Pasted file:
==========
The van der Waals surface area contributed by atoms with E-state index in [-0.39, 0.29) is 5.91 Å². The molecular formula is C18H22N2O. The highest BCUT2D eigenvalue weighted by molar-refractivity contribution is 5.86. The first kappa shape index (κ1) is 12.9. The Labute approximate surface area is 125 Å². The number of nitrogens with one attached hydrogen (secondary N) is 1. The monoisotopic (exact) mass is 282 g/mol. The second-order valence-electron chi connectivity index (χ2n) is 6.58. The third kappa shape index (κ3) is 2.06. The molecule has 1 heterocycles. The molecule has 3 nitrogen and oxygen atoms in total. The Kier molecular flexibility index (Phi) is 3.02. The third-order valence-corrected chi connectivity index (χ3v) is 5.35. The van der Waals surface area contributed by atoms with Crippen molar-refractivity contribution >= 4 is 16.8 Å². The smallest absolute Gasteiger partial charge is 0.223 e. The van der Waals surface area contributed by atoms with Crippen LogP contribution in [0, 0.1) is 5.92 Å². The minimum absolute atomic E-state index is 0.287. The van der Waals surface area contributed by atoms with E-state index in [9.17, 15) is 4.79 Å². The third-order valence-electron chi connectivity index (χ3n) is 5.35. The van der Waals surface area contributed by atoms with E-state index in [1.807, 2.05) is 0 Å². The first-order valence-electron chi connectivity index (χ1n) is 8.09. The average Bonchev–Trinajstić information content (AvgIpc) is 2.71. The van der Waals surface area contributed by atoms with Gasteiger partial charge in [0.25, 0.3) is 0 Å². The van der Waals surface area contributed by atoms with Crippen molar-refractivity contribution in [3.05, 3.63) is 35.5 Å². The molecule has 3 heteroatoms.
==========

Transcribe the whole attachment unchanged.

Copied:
The van der Waals surface area contributed by atoms with E-state index in [-0.39, 0.29) is 5.91 Å². The molecular formula is C18H22N2O. The highest BCUT2D eigenvalue weighted by molar-refractivity contribution is 5.86. The first kappa shape index (κ1) is 12.9. The Labute approximate surface area is 125 Å². The number of nitrogens with one attached hydrogen (secondary N) is 1. The monoisotopic (exact) mass is 282 g/mol. The second-order valence-electron chi connectivity index (χ2n) is 6.58. The third kappa shape index (κ3) is 2.06. The molecule has 1 heterocycles. The molecule has 3 nitrogen and oxygen atoms in total. The Kier molecular flexibility index (Phi) is 3.02. The third-order valence-corrected chi connectivity index (χ3v) is 5.35. The van der Waals surface area contributed by atoms with Crippen molar-refractivity contribution >= 4 is 16.8 Å². The smallest absolute Gasteiger partial charge is 0.223 e. The van der Waals surface area contributed by atoms with Crippen LogP contribution in [0, 0.1) is 5.92 Å². The minimum absolute atomic E-state index is 0.287. The van der Waals surface area contributed by atoms with E-state index in [9.17, 15) is 4.79 Å². The third-order valence-electron chi connectivity index (χ3n) is 5.35. The van der Waals surface area contributed by atoms with E-state index in [1.807, 2.05) is 0 Å². The first-order valence-electron chi connectivity index (χ1n) is 8.09. The average Bonchev–Trinajstić information content (AvgIpc) is 2.71. The van der Waals surface area contributed by atoms with Gasteiger partial charge in [0.25, 0.3) is 0 Å². The van der Waals surface area contributed by atoms with Crippen molar-refractivity contribution in [3.05, 3.63) is 35.5 Å². The molecule has 3 heteroatoms.